Jesus threw an interesting paradox before us when he preached, “Be wise as serpents, and harmless as doves.” The outcome of combining these two critters can be quite perilous… primarily for the dove! Snakes are often found raiding birds’ nests, seeking to devour eggs and chicks. So why this conflicting counsel from our Lord?

A.B. Bruce writes, “The serpent is the emblem of cunning, the dove of simplicity. No creatures can be more unlike; yet Jesus requires of His disciples to be at once serpents in cautiousness, and doves in simplicity of aim and purity of heart. These qualities are not easy to combine; yet the combination is not impossible.”

Christians must have serpent-like wisdom and shrewdness in order to make a stand for righteousness in the arena of worldly politics and social unrest; yet have dove-like care and compassion to peacefully present the gospel and welcome the sin-suffering into the flock of God.

The apostle Paul was wise-as-a-serpent when utilizing his status as a Roman citizen to escape being mauled by a crowd and unlawfully flogged by the local police. Yet, his dove nature remained on top as he stood for Christ while on trial, even though it may not have been advantageous to his personal outcome. And it may have been a prudent idea for Peter to distance himself from a leader that was arrested for insurrection, but the serpent devoured the dove as he publicly declared thrice, “I know not the man.”

Eastern Ratsnake coiled in a kitchen sink. Pantherophis alleghaniensis is a common snake found in the eastern United States. Walton County, Georgia. June 30, 2020. ©www.williamwisephoto.com.

Losing the Balance…

I was a bit saddened this past week to watch events unfold in our small town. Citizens from our city, as well as agitators from out-of-town, gathered to condemn our public safety officers and demand the defunding of the police department. But that is not what saddened me, for peaceful protests are the American way.

Another group of citizens – many from the local churches – also gathered to show support for our people in uniform. Here was the perfect Christian balance: the “dove nature” desired peace and unity in our community; and the “wise-as-serpents nature” was making a stand for righteousness in the political arena. But as passions rose, the serpent began to swallow the dove…

One gentleman who identified himself as local Christian minister, had his microphone snatched away by a protester. In frustration, the minister shoved the protester to the ground. Of course, the media was there to photograph the incident and title it, “Preacher Assaults Protester.” Sadly, the serpent had swallowed the dove when the Christian man lost his temper.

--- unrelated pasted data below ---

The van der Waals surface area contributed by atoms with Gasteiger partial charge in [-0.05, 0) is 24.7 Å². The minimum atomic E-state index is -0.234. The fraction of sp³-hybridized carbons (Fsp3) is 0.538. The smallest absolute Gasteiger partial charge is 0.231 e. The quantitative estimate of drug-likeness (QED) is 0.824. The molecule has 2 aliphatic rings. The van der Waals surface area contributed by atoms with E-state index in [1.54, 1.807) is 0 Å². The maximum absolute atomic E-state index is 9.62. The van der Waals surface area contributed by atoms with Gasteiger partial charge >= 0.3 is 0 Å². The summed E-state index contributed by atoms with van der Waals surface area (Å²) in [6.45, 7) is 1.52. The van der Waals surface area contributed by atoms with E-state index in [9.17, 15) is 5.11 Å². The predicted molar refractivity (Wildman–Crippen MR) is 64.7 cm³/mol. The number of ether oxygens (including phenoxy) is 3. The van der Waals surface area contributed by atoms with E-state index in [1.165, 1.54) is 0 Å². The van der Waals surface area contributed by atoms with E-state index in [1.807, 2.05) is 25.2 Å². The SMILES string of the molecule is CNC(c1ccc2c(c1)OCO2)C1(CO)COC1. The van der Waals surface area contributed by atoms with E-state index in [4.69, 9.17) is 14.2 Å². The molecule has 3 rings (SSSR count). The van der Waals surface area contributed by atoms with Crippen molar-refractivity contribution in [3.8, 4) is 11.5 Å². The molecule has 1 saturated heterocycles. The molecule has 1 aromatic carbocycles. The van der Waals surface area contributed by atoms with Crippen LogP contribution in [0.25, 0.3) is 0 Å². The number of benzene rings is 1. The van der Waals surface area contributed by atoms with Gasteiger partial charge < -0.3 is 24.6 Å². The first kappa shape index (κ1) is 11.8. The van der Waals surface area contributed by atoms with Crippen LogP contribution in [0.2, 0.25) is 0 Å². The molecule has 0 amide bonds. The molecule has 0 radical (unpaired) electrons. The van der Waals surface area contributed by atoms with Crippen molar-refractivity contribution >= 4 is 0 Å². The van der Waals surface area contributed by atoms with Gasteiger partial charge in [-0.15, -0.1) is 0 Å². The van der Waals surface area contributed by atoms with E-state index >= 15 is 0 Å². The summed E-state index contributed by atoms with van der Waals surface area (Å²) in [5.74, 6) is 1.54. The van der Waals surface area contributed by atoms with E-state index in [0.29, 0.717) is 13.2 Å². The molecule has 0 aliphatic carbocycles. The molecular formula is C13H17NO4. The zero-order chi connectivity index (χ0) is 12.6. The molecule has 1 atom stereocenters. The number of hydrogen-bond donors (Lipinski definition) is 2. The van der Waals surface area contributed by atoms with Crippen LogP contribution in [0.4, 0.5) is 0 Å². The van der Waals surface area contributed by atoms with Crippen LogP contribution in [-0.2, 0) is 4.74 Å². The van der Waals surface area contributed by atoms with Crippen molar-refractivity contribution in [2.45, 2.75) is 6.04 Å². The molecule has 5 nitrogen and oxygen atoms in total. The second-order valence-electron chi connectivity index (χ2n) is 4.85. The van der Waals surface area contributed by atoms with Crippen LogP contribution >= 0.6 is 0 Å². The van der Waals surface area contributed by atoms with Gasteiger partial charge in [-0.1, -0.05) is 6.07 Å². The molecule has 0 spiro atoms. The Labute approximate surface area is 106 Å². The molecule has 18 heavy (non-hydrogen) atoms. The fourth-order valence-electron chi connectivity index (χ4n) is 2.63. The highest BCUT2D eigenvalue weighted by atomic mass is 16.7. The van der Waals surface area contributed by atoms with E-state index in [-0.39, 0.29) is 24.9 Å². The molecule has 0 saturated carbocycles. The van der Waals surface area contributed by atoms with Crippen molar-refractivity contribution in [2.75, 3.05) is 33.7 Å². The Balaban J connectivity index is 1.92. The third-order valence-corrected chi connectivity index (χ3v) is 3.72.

SORRY FOR THE GRAPHIC CONTENT, BUT IT EXEMPLIFIES THE DAMAGE DONE WHEN THE SERPENT OUTWITS THE DOVE IN OUR CHRISTIAN CHARACTER. Eastern Ratsnake devouring a Mockingbird; Walton County, Georgia. August 13, 2019. ©www.williamwisephoto.com.

Let us at least be doves…

A.B. Bruce continues, “Happy are they who can be both serpent and dove; but if we cannot, let us at least be doves. The dove must come before the serpent in our esteem, and in the development of our character. If we invert the order, the dove will be devoured by the serpent: the cause of truth and righteousness will be betrayed out of a base regard to self-preservation and worldly advantage.”

The recent social and political issues are causing a rise among many. Passions are brewing and blood is even boiling. Yet as Christians, we must remember to balance our serpent-like shrewdness while engaged in this arena, with our dove-like nature to win the lost to Christ. For what does it profit if we win the worldly battles, but lose many souls? If we can’t balance the serpent/dove natures, let us at least be doves.


Hi, I’m wildlife photographer and nature writer William Wise. I was saved under a campus ministry while studying wildlife biology at the University of Georgia. My love of the outdoors quickly turned into a love for the Creator and His works. I’m currently an animal shelter director and live in Athens, Georgia with my wife and two teenage daughters, who are all also actively involved in ministry. Creation Speaks is my teaching ministry that glorifies our Creator and teaches the truth of creation.  — “What a wildly wonderful world, God! You made it all, with Wisdom at Your side, made earth overflow with your wonderful creations.” Psalms 104, The Message.

Joy in the Sharing

Psalm 51:12 Restore unto me the joy of thy salvation

Female Northern Cardinal; Okefenokee Swamp National Wildlife Refuge, Georgia. March, 2020 ©www.williamwisephoto.com.

“What kind of a bird is that?” a friend at church asked excitedly while pointing toward a nearby tree. It was just a typical female Northern Cardinal, yet I experienced a spark of joy as I provided the answer! Not because a cardinal is an overly exciting bird, but simply because someone asked me about a bird!